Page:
Wed, 14 May 1997 00:46:42 +0200 (MET DST)
> There is a very good question about how to dynamically affect the
> 'defaults' of some complex operation. Dynamic variables are one way,
> but the other ways all have there problems, as well. E.g., having to
> pass 23 parameters to each function a la large Fortran systems, most
> of which are always the same.
IMO, Reflection could be used to solve this kind of problem:
if you need define an operation without overspecifying it,
then do not overspecify it,
and let the system choose the proper implementation.
* The implementation could very well transform implicit parameters
into those 23 explicit parameters.
* For an optimized implementation, the Compiler can choose
what binding goes where, which is made explicit,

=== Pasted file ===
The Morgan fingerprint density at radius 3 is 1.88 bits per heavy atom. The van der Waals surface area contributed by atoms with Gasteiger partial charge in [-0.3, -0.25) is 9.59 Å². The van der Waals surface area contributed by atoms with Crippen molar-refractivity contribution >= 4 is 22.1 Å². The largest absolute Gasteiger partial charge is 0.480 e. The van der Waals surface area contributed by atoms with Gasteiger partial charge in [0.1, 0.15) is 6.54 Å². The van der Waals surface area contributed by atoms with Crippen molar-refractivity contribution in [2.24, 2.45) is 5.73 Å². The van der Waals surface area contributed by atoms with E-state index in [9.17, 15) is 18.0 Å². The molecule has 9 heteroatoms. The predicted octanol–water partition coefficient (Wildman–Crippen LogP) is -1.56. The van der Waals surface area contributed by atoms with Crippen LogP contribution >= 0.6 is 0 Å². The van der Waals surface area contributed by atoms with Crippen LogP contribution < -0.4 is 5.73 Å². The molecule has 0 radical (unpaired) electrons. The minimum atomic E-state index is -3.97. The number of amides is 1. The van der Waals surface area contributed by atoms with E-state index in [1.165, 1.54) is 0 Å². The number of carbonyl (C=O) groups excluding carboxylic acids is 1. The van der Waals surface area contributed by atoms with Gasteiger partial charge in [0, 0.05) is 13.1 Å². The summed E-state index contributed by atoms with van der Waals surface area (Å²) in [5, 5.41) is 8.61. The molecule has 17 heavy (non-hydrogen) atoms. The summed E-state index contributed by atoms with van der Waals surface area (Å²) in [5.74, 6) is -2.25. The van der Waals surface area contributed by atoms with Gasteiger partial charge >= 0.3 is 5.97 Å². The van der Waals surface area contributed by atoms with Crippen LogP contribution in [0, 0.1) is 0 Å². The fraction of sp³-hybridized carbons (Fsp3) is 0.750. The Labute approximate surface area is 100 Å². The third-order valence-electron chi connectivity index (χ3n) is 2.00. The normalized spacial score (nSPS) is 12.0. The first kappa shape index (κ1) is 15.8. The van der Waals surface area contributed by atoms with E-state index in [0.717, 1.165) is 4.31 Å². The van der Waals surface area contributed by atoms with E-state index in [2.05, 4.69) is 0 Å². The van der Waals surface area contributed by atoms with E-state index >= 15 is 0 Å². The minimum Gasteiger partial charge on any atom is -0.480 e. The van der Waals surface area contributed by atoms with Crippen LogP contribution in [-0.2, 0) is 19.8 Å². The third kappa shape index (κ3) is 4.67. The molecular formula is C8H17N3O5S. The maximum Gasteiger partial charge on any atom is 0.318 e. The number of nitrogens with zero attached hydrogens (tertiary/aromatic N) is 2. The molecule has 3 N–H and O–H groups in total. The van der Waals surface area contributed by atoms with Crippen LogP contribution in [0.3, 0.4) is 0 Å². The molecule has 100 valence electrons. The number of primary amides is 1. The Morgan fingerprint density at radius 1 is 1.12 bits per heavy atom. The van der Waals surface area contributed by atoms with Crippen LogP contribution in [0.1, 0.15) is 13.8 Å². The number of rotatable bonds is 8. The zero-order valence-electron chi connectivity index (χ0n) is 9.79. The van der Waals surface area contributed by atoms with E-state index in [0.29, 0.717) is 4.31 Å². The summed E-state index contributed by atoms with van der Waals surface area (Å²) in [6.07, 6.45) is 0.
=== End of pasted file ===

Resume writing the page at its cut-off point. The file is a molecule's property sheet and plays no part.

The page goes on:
which stays implicit in the environment.
* Dynamic binding is just a particular case
of what reflective programming allows, with broken semantics.
* For an efficient implementation of Reflective programming,
Specialize&Invalidate looks fine to me.
* When it's a matter of querying user-level options,
you don't need much performance anyway.
* In most case what you want is NOT dynamic binding,
all the less in a multi-threaded system.
Instead, you want some kind of generic deferred binding,
as show the (with-...) constructs.
* Globals are just BAD, especially in a persistent/distributed system...
* Among important program analylis;
Tagging packages with the set of (dynamic) variables they use is interesting.
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